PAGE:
mySQL 1024 open file limit

There should be an easy answer but this one had got me stumped. The mariadb.log files indicated mySQL is crashing because of a file limit. Nothing I have done has been able to change that limit. It looks like this: (errno: 24) mysqld: Can't open file I believe it is the 1024 file open limit that is the issue. Or so that is where I am right now on this.

Editing the /etc/security/limits.conf and/or the /etc/my.cnf does nothing. I have tried it all, except apparently the one thing that would work, of which I have no clue what it is. And if on a default install the 1024 limit is set, how come everyone else in the world is not breaking? It can't just be my mySQL servers that break with this file limit right? What am I missing? Am I really on the right track? As far as I can tell the error 24 always means your have a file open limit and it is not large enough.

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Howdy -- it sounds like you've tried some of this already, but just a few things to check --

In your /etc/my.cnf, make sure that in the "mysqld" section, that you have a line like this:

open_files_limit = 100000

Next, you may end up needing to edit this file:

/usr/lib/systemd/system/mariadb.service

There, look for the "Service" section, and add this to the end of it:

LimitNOFILE=infinity

Once you do that, run these two commands:

systemctl daemon-reload
/sbin/service mariadb restart

Does that help with your problem?

That worked! Thank you so much. open_files_limit 65536

The difference is in that mariadb.service file I attempted to create another file to load and did not use the "Service" section in that file. Which I tried just now and then looked at the MySQL System Variables and there was the 65536 limit. Perhaps that number comes from my own earlier efforts in some config file - I have lost all track now.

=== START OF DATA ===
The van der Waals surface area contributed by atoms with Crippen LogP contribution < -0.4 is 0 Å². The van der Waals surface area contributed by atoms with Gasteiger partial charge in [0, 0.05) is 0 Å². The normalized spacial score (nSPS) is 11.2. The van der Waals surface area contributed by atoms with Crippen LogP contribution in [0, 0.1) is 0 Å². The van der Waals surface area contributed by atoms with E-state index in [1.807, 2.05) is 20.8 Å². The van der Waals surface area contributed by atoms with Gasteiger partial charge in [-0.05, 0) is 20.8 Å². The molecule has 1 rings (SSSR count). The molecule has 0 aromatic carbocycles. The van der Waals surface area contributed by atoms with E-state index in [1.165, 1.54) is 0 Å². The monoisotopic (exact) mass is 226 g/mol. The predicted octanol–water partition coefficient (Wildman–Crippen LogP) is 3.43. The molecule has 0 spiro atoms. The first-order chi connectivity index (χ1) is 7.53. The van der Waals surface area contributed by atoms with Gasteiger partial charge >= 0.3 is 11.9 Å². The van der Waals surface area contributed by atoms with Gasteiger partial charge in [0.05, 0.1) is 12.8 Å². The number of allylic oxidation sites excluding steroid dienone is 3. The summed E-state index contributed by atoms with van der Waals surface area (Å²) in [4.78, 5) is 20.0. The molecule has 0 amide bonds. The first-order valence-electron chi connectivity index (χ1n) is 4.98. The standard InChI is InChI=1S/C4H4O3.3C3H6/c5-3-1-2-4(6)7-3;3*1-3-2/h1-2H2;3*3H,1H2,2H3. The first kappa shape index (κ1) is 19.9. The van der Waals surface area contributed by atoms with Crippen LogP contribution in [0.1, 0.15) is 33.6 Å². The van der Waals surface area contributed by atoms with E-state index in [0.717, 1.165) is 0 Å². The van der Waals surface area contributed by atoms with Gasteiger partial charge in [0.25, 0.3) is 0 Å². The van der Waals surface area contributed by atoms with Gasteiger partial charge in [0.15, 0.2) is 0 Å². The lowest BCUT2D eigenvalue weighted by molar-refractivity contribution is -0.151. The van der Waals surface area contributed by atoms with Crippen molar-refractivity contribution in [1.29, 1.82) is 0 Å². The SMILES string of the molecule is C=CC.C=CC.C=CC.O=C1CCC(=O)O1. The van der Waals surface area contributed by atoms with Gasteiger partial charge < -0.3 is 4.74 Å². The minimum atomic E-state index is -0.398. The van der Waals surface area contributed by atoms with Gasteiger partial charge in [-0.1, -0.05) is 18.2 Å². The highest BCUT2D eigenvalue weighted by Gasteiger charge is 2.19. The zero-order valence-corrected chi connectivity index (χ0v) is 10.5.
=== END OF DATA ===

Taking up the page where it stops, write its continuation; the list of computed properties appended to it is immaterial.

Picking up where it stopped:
Your are my hero. Now... if this is such a deal breaker on a new install, why in the hell is it there to begin with? The entire webroot is 6GB on this server and hosts about 60 websites. The server has 16GB of DDR4 so it could put in memory all the websites and all the mySQL databases. I am just wondering how many unsuspecting admins have to figure this problem out? In what decade will someone that is not an expert at CentOS be able to build a server that works and does not break so easy? OK, enough whining.

I'll be honest, this is a bit of a puzzlement to me too.

Of all the folks we have using CentOS 7, you are only the second one to come to us about that issue since CentOS 7 was released in June 2014.

And the other fellow seeing that issue certainly doesn't have more domains than the average user.

So why is that happening to you guys? I'm not quite sure!

However, you're certainly not alone, as I do see some other folks with that issue as I Google about it (which is how I stumbled upon a solution).

So we'll certainly look deeper into that, but I'm a bit confused too!

However, I'm glad to hear that's working for you, thanks for letting us know!

I had the same issue on Virtualmin GPL CentOS Linux 7.6 and was following your suggested fix above, when I saw this written in the mariadb.service file that you recommend updating. The message says it will be overwritten (see full message below).

I fixed the issue with the following from fedoraproject and I can confirm it has fixed the issue with the file limit and errno: 24 errors. The ulimit -a still shows 1024, but that is a conflict between ulimit and Systemd not showing correctly.